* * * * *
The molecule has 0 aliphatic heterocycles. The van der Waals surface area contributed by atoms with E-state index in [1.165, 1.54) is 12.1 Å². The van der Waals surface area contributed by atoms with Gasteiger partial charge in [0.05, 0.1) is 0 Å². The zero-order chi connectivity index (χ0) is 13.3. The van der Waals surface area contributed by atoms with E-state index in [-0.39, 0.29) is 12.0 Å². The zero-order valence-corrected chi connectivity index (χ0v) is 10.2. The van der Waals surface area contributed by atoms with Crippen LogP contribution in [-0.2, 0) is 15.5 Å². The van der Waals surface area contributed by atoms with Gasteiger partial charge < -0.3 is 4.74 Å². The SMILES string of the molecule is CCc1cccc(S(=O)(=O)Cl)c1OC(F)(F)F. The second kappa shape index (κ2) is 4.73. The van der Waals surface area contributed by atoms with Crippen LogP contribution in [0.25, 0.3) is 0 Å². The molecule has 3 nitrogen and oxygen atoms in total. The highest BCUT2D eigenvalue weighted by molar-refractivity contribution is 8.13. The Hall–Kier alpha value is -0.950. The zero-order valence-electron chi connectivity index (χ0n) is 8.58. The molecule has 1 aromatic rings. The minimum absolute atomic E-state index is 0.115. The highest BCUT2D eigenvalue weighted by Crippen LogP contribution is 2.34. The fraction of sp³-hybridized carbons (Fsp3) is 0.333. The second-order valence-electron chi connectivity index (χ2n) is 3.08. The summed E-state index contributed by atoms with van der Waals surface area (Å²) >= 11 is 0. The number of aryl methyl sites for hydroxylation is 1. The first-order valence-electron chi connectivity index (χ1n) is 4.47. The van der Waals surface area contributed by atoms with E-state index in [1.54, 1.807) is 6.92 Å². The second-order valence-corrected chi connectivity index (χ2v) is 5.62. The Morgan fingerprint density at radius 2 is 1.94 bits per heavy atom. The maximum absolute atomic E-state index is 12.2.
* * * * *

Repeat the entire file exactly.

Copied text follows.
The molecule has 0 aliphatic heterocycles. The van der Waals surface area contributed by atoms with E-state index in [1.165, 1.54) is 12.1 Å². The van der Waals surface area contributed by atoms with Gasteiger partial charge in [0.05, 0.1) is 0 Å². The zero-order chi connectivity index (χ0) is 13.3. The van der Waals surface area contributed by atoms with E-state index in [-0.39, 0.29) is 12.0 Å². The zero-order valence-corrected chi connectivity index (χ0v) is 10.2. The van der Waals surface area contributed by atoms with Crippen LogP contribution in [-0.2, 0) is 15.5 Å². The van der Waals surface area contributed by atoms with Gasteiger partial charge < -0.3 is 4.74 Å². The SMILES string of the molecule is CCc1cccc(S(=O)(=O)Cl)c1OC(F)(F)F. The second kappa shape index (κ2) is 4.73. The van der Waals surface area contributed by atoms with Crippen LogP contribution in [0.25, 0.3) is 0 Å². The molecule has 3 nitrogen and oxygen atoms in total. The highest BCUT2D eigenvalue weighted by molar-refractivity contribution is 8.13. The Hall–Kier alpha value is -0.950. The zero-order valence-electron chi connectivity index (χ0n) is 8.58. The molecule has 1 aromatic rings. The minimum absolute atomic E-state index is 0.115. The highest BCUT2D eigenvalue weighted by Crippen LogP contribution is 2.34. The fraction of sp³-hybridized carbons (Fsp3) is 0.333. The second-order valence-electron chi connectivity index (χ2n) is 3.08. The summed E-state index contributed by atoms with van der Waals surface area (Å²) >= 11 is 0. The number of aryl methyl sites for hydroxylation is 1. The first-order valence-electron chi connectivity index (χ1n) is 4.47. The van der Waals surface area contributed by atoms with E-state index in [1.54, 1.807) is 6.92 Å². The second-order valence-corrected chi connectivity index (χ2v) is 5.62. The Morgan fingerprint density at radius 2 is 1.94 bits per heavy atom. The maximum absolute atomic E-state index is 12.2.